Mechanistic target of rapamycin complex 1 signaling regulates cell proliferation, cell survival, and differentiation in regenerating zebrafish fins
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Mechanistic target of rapamycin
[Background]:The mechanistic target of rapamycin complex1 (mTORC1) signaling pathway has been implicated in functions of multicellular processes, including cell growth and metabolism. Although recent reports showed that many signaling pathways, including Activin, Bmp, Fgf, sonic hedgehog, Insulin-like growth factor (IGF), Notch, retinoic acid, and Wnt, are implicated in non-mammalian vertebrate regeneration, also known as epimorphic regeneration, mTORC1 function remains unknown.
[Results]:To investigate the role of mTORC1 signaling pathway in zebrafish caudal fin, we examined the activation and function of mTORC1 signaling using an antibody against phosphorylated S6 kinase and a specific inhibitor, rapamycin. mTORC1 signaling is activated in proliferative cells of intra-ray and wound epidermal cells before blastema formation, as well as in proliferative blastema cells, wound epidermal cells, and osteoblasts during regenerative outgrowth. Before blastema formation, proliferation of intra-ray and wound epidermal cells is suppressed, but cell death is not affected by mTORC1 signaling inhibition with rapamycin. Moreover, rapamycin treatment inhibits blastema and wound epidermal cell proliferation and survival during blastema formation and regenerative outgrowth, as well as osteoblast proliferation and differentiation during regenerative outgrowth. We further determined that mTORC1 signaling is regulated through IGF-1 receptor/phosphatidylinositol-3 kinase and Wnt pathways during fin regeneration.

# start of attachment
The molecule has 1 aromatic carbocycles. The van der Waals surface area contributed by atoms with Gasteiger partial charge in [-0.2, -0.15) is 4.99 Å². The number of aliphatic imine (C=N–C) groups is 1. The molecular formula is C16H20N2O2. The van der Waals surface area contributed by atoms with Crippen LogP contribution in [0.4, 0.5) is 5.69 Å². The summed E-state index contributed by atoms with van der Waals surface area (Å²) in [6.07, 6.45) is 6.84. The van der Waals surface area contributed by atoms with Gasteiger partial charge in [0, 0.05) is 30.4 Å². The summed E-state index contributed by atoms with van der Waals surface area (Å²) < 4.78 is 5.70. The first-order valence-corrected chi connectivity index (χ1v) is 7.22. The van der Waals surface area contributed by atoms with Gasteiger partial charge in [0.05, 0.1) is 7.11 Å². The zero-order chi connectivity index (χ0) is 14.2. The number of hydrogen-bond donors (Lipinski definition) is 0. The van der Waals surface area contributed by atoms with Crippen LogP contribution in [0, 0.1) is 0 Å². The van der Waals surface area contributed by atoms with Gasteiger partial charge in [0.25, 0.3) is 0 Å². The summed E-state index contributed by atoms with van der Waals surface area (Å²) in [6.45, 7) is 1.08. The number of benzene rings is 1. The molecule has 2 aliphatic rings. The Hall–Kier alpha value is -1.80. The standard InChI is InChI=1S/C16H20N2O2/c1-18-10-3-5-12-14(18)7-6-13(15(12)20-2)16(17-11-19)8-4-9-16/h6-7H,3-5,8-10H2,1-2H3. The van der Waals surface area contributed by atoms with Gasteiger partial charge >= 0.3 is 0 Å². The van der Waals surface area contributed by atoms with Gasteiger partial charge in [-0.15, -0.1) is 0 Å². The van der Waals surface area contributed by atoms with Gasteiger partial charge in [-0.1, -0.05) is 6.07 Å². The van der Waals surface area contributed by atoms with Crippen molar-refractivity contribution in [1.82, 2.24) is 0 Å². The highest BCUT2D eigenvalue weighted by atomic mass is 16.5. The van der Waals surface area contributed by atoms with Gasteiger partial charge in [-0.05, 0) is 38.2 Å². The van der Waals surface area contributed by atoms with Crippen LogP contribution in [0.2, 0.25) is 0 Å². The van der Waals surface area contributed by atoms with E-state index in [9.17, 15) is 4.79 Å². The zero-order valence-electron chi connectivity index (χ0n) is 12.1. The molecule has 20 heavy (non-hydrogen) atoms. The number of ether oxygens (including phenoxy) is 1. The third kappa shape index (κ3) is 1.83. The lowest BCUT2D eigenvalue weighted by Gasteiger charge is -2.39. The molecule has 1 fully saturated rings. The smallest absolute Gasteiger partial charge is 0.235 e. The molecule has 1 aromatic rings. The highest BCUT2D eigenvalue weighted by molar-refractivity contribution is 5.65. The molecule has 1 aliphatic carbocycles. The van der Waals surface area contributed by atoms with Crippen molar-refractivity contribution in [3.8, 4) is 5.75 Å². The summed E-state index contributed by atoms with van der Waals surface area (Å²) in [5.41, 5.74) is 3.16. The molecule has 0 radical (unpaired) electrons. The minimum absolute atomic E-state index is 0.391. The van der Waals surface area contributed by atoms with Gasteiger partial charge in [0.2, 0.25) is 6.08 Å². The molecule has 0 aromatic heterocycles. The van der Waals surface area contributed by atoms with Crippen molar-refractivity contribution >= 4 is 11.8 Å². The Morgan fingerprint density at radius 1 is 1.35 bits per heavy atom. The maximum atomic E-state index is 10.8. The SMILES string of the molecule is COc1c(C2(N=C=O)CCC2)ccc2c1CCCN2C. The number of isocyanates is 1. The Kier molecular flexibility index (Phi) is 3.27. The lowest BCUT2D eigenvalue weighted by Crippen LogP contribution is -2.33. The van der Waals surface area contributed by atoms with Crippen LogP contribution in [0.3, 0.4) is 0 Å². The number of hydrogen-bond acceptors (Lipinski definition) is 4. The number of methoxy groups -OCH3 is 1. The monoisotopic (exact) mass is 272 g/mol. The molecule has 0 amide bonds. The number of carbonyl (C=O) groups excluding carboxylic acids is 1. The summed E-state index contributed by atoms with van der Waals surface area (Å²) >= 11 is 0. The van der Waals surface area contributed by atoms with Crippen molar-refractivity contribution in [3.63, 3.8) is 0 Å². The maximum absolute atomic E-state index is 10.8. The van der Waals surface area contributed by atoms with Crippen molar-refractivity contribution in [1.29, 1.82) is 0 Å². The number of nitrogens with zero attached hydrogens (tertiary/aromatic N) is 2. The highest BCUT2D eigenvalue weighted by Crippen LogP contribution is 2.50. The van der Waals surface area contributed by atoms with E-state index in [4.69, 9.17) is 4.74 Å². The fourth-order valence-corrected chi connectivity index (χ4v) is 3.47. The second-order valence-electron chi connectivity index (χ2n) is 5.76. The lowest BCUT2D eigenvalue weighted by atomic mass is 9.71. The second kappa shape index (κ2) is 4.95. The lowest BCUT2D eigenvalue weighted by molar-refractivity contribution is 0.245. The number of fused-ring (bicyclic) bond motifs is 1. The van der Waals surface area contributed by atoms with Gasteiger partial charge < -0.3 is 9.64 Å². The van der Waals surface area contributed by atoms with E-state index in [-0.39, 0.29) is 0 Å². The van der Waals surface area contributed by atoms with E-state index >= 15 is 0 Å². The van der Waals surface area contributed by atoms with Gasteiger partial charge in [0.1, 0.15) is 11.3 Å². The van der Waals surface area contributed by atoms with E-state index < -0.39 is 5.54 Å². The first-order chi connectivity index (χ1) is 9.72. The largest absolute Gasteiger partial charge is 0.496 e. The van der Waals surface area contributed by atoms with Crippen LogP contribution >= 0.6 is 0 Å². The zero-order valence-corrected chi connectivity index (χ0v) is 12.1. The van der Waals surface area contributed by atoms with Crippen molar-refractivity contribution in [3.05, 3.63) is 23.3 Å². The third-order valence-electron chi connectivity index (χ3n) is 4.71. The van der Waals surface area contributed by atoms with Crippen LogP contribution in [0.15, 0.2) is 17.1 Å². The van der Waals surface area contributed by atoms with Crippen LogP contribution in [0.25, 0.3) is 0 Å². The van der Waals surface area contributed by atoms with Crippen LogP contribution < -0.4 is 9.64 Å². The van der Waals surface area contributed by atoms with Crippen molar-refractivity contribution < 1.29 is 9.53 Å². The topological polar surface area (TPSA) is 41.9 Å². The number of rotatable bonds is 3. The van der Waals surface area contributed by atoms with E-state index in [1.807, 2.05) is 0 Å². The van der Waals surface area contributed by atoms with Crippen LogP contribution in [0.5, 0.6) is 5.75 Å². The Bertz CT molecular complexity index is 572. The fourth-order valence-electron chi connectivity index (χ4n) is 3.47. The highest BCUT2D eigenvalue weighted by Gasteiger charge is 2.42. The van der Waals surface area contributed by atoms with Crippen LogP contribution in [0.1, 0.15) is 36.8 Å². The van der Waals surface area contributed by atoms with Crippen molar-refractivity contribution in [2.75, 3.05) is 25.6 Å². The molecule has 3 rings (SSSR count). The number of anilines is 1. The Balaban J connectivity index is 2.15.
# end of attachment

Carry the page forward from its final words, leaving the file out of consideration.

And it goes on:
[Conclusion]:Taken together, our findings reveal that mTORC1 signaling regulates proliferation, survival, and differentiation of intra-ray cells, wound epidermis, blastema cells, and/or osteoblasts in various fin regeneration stages downstream of IGF and Wnt signaling pathways.
This study was supported by grants from Grant-in-Aid for Scientific Research from the JSPS (KAKENHI 23616002) to Y.K., and from Hiroshima University Alumni Association Research Grant & Hiroshima University Support Foundation Research and Grant-in-Aid for Scientific Research from the JSPS (KAKENHI 26 · 6771) to K.H.
BMC Developmental Biology
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© 2014 Hirose et al.; licensee BioMed Central Ltd. This is an Open Access article distributed under the terms of the Creative Commons Attribution License (http://creativecommons.org/licenses/by/4.0), which permits unrestricted use, distribution, and reproduction in any medium, provided the original work is properly credited. The Creative Commons Public Domain Dedication waiver (http://creativecommons.org/publicdomain/zero/1.0/) applies to the data made available in this article, unless otherwise stated.
Graduate School of Science